“I think it’s even more important that we talk about getting off of heroin now,” I added.
The next day he limped the two to three miles to our mobile clinic and apologized repeatedly for the previous day’s behavior.
We made a plan: He would take medication for his depression, see the behaviorist and follow strict rules for his pain medication. During the rest of our time together, Ed stuck to the plan.
Seeing my face, she said, “Don’t worry, honey. I’ll be all right.”
John, wheelchair-bound due to a severe low back condition, was also very overweight, with heart disease and chronic kidney disease. Educated and articulate, he’d been approved for disability, but hadn’t been able to find wheelchair-accessible housing. He was sleeping in his car, which led to horrible swelling in his legs.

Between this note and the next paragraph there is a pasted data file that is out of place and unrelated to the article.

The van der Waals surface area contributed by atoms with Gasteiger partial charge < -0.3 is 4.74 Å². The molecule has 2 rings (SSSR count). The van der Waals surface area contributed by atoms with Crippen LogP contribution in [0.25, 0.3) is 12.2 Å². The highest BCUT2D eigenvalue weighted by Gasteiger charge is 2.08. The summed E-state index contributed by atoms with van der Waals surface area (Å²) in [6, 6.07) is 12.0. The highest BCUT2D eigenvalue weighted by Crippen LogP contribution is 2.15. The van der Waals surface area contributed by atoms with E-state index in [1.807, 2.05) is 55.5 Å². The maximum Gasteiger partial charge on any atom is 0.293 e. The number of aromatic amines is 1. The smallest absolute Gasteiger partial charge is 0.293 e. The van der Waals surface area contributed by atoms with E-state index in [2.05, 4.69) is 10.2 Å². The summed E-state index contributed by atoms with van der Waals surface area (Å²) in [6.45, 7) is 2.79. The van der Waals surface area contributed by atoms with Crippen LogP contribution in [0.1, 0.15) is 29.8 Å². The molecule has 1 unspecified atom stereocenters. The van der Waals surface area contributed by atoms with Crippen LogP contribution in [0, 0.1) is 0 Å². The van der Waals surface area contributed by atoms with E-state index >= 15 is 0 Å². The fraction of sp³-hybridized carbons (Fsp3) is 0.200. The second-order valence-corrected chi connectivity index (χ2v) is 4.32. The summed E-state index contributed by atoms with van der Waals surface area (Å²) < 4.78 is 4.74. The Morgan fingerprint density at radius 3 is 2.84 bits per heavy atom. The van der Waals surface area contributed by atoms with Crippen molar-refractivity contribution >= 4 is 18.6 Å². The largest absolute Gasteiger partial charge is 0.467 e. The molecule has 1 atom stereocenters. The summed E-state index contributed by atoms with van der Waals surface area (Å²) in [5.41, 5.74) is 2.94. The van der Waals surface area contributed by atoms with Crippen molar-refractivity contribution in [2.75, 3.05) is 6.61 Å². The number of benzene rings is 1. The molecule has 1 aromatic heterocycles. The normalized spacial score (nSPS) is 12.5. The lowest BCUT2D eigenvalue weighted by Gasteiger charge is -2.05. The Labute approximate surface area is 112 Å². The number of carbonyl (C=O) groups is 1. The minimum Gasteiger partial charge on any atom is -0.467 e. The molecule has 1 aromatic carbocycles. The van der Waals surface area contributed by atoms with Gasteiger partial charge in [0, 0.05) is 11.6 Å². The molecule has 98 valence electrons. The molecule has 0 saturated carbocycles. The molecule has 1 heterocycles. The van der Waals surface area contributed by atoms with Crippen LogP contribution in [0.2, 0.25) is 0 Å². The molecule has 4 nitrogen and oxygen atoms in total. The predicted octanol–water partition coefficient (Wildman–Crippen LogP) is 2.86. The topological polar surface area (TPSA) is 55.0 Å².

Even though I couldn’t stay at my first job, I feel grateful for the moments that my patients and I shared. They taught me humility and gave me a broader perspective on the inevitable hardships in life.
Now, when I go to sleep at night, I am very thankful for my bed. And I say a prayer for all those without one.
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